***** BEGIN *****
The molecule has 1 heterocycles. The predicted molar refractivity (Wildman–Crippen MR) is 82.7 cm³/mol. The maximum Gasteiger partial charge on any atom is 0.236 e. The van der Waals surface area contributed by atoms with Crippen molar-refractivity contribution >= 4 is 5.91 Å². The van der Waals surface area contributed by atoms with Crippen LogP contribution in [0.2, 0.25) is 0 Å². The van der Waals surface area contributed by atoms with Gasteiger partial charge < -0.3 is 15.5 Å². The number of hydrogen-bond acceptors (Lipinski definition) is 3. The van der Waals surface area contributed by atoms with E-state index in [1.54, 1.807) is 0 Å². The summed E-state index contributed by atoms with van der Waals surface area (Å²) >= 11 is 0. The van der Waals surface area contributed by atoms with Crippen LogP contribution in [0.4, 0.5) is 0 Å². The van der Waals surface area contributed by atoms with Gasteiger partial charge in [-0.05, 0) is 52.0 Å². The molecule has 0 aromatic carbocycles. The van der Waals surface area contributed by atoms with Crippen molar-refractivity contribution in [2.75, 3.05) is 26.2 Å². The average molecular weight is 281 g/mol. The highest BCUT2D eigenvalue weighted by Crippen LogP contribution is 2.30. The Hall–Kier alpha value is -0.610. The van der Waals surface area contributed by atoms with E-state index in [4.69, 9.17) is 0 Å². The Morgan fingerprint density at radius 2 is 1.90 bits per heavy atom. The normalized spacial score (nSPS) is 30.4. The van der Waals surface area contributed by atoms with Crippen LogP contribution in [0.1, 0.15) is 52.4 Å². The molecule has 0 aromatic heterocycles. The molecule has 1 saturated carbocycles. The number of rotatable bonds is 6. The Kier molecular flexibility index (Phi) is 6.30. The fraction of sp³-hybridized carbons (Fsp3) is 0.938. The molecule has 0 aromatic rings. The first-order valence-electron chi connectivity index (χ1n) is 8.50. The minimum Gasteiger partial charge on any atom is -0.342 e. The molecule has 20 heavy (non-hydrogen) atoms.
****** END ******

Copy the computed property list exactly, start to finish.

The molecule has 1 heterocycles. The predicted molar refractivity (Wildman–Crippen MR) is 82.7 cm³/mol. The maximum Gasteiger partial charge on any atom is 0.236 e. The van der Waals surface area contributed by atoms with Crippen molar-refractivity contribution >= 4 is 5.91 Å². The van der Waals surface area contributed by atoms with Crippen LogP contribution in [0.2, 0.25) is 0 Å². The van der Waals surface area contributed by atoms with Gasteiger partial charge < -0.3 is 15.5 Å². The number of hydrogen-bond acceptors (Lipinski definition) is 3. The van der Waals surface area contributed by atoms with E-state index in [1.54, 1.807) is 0 Å². The summed E-state index contributed by atoms with van der Waals surface area (Å²) >= 11 is 0. The van der Waals surface area contributed by atoms with Crippen LogP contribution in [0.4, 0.5) is 0 Å². The van der Waals surface area contributed by atoms with Gasteiger partial charge in [-0.05, 0) is 52.0 Å². The molecule has 0 aromatic carbocycles. The van der Waals surface area contributed by atoms with Crippen molar-refractivity contribution in [2.75, 3.05) is 26.2 Å². The average molecular weight is 281 g/mol. The highest BCUT2D eigenvalue weighted by Crippen LogP contribution is 2.30. The Hall–Kier alpha value is -0.610. The van der Waals surface area contributed by atoms with E-state index in [4.69, 9.17) is 0 Å². The Morgan fingerprint density at radius 2 is 1.90 bits per heavy atom. The normalized spacial score (nSPS) is 30.4. The van der Waals surface area contributed by atoms with Crippen LogP contribution in [0.1, 0.15) is 52.4 Å². The molecule has 0 aromatic heterocycles. The molecule has 1 saturated carbocycles. The number of rotatable bonds is 6. The Kier molecular flexibility index (Phi) is 6.30. The fraction of sp³-hybridized carbons (Fsp3) is 0.938. The molecule has 0 aromatic rings. The first-order valence-electron chi connectivity index (χ1n) is 8.50. The minimum Gasteiger partial charge on any atom is -0.342 e. The molecule has 20 heavy (non-hydrogen) atoms.